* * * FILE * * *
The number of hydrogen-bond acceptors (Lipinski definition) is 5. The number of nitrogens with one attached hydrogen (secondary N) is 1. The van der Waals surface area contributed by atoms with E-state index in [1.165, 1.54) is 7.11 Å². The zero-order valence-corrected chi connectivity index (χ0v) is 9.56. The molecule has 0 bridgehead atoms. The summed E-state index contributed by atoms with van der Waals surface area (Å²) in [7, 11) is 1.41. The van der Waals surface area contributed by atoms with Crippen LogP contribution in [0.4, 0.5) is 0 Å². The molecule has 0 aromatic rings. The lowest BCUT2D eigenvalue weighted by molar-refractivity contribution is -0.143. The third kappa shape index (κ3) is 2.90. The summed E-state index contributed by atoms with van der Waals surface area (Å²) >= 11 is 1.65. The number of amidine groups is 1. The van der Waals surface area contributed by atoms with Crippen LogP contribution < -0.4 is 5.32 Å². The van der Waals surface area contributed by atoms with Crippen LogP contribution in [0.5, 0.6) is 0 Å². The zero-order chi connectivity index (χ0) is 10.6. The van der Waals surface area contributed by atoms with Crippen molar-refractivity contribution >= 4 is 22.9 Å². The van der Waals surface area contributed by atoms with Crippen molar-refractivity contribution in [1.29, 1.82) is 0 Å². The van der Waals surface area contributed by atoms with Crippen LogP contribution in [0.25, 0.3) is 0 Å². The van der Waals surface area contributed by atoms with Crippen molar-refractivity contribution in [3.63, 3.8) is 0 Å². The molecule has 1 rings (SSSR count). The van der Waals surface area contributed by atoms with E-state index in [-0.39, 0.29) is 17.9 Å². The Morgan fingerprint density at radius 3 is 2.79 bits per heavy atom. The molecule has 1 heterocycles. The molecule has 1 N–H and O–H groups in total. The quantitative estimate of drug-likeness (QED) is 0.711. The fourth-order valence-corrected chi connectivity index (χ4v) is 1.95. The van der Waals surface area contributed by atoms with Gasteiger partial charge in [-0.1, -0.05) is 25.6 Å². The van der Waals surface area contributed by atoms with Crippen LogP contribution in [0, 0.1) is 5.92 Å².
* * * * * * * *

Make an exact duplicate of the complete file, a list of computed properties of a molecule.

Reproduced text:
The number of hydrogen-bond acceptors (Lipinski definition) is 5. The number of nitrogens with one attached hydrogen (secondary N) is 1. The van der Waals surface area contributed by atoms with E-state index in [1.165, 1.54) is 7.11 Å². The zero-order valence-corrected chi connectivity index (χ0v) is 9.56. The molecule has 0 bridgehead atoms. The summed E-state index contributed by atoms with van der Waals surface area (Å²) in [7, 11) is 1.41. The van der Waals surface area contributed by atoms with Crippen LogP contribution in [0.4, 0.5) is 0 Å². The molecule has 0 aromatic rings. The lowest BCUT2D eigenvalue weighted by molar-refractivity contribution is -0.143. The third kappa shape index (κ3) is 2.90. The summed E-state index contributed by atoms with van der Waals surface area (Å²) >= 11 is 1.65. The number of amidine groups is 1. The van der Waals surface area contributed by atoms with Crippen LogP contribution < -0.4 is 5.32 Å². The van der Waals surface area contributed by atoms with Crippen LogP contribution in [0.5, 0.6) is 0 Å². The zero-order chi connectivity index (χ0) is 10.6. The van der Waals surface area contributed by atoms with Crippen molar-refractivity contribution >= 4 is 22.9 Å². The van der Waals surface area contributed by atoms with Crippen molar-refractivity contribution in [1.29, 1.82) is 0 Å². The van der Waals surface area contributed by atoms with Crippen LogP contribution in [0.25, 0.3) is 0 Å². The van der Waals surface area contributed by atoms with Crippen molar-refractivity contribution in [3.63, 3.8) is 0 Å². The molecule has 1 rings (SSSR count). The van der Waals surface area contributed by atoms with E-state index in [-0.39, 0.29) is 17.9 Å². The Morgan fingerprint density at radius 3 is 2.79 bits per heavy atom. The molecule has 1 heterocycles. The molecule has 1 N–H and O–H groups in total. The quantitative estimate of drug-likeness (QED) is 0.711. The fourth-order valence-corrected chi connectivity index (χ4v) is 1.95. The van der Waals surface area contributed by atoms with Gasteiger partial charge in [-0.1, -0.05) is 25.6 Å². The van der Waals surface area contributed by atoms with Crippen LogP contribution in [0, 0.1) is 5.92 Å².